New Delhi: Terrorists struck yet again on Saturday. Ironically, this time less than a kilometre away from sufi saint Bakhtiar Kaki's dargah which, his believers say, has been Delhi's bulwark against evil for 800 years, ever since the saint died.
Kaki's disciples believe Delhi can't be destroyed so long as the saint's mazar near the Qutab Minar exists.
"For, everyday he calls down blessings from heaven on the city, which he had made his abode. Believe it or not, but Delhi has survived for many centuries after his death, come what may,'' notes R V Smith author of `The Delhi no one knows'.
"None of his disciples believe he's dead. For them, he has just drawn a veil around himself, so that nobody but God and the blessed can see him,'' the book says.
Mahatma Gandhi was also a great believer in the saint's message of peace and is believed to have visited the shrine a few days before his death. He got the shrine repaired by Hindus and Sikhs after it was damaged by mobs from those communities during the post-partition riots. Gandhi sat on a fast and made them repair the shrine.
The dargah, which also stands out as an enduring example of India's syncretic culture, continues to hold a special three-day festival of Hindu-Muslim unity Phool Walon Ki Sair. The festival started during the Mughal era as a means of bonding between Hindus and Muslims.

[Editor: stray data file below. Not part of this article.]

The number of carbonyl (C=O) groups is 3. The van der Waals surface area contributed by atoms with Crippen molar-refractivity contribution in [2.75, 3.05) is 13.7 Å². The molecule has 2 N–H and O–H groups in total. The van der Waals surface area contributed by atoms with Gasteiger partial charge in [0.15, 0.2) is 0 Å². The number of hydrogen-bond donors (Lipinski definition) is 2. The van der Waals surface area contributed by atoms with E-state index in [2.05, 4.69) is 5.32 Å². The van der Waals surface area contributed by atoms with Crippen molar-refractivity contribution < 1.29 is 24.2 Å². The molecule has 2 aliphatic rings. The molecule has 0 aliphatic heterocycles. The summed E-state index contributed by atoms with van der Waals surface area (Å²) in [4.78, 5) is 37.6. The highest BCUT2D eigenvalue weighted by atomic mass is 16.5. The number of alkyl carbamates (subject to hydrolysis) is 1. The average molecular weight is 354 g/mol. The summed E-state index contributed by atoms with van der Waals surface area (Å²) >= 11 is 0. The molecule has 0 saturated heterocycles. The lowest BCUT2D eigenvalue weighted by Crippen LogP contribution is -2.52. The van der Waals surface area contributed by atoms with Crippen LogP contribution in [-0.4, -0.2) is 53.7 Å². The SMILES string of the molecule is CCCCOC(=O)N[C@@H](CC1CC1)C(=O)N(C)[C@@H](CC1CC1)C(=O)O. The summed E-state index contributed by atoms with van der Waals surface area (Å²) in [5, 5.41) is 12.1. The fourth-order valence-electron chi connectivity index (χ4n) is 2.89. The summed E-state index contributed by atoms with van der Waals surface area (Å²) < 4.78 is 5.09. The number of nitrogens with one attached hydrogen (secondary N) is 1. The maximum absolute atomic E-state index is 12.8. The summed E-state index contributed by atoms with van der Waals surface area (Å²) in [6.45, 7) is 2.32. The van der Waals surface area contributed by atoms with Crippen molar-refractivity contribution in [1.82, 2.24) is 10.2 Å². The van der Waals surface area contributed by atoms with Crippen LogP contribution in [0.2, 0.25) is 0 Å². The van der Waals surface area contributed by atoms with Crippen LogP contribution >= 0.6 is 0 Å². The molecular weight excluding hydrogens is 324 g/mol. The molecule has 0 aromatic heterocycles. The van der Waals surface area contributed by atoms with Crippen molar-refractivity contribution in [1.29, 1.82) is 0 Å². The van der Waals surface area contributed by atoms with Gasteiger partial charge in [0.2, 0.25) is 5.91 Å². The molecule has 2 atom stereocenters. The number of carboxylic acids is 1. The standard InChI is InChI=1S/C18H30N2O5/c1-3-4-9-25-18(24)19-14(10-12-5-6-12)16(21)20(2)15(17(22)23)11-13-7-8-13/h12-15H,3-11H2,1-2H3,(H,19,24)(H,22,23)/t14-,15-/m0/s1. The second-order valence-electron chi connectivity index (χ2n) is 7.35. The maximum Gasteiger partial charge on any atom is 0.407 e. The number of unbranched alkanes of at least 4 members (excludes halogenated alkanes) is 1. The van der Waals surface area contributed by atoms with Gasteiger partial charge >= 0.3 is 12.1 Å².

"The festival is a great sufi legacy and an event of the love Hindus and Muslims have shared for centuries,'' sufi scholar Salman Chishti told TOI, "they come together to decorate Kaki's shrine, Yog Maya Mandir and Jahaz Mahal with flowers.''
He says, Hindus are at the forefront on the first day of the festival wearing Muslim caps and it's difficult to make out they're Hindus.
"On the first day, a chadar is presented at the shrine and the focus shifts to Yog Maya temple where devotees, led by Muslims, offer flowers,'' Chishti says.
The British stopped the festival in 1942, but Prime Minister Jawaharlal Nehru revived it in 1961 as part of his efforts to bridge the Hindu-Muslim gulf.
Smith says the dargah is one of India's oldest and revered shrines.
"Kaki was such an exalted divine that even Moinuddin Chishti had decreed that those coming to seek his blessing should first pay homage to the former,'' he says, "The practice is still adhered to.''
[Book cover from http://www.bagchee.com/books.php?id=22003].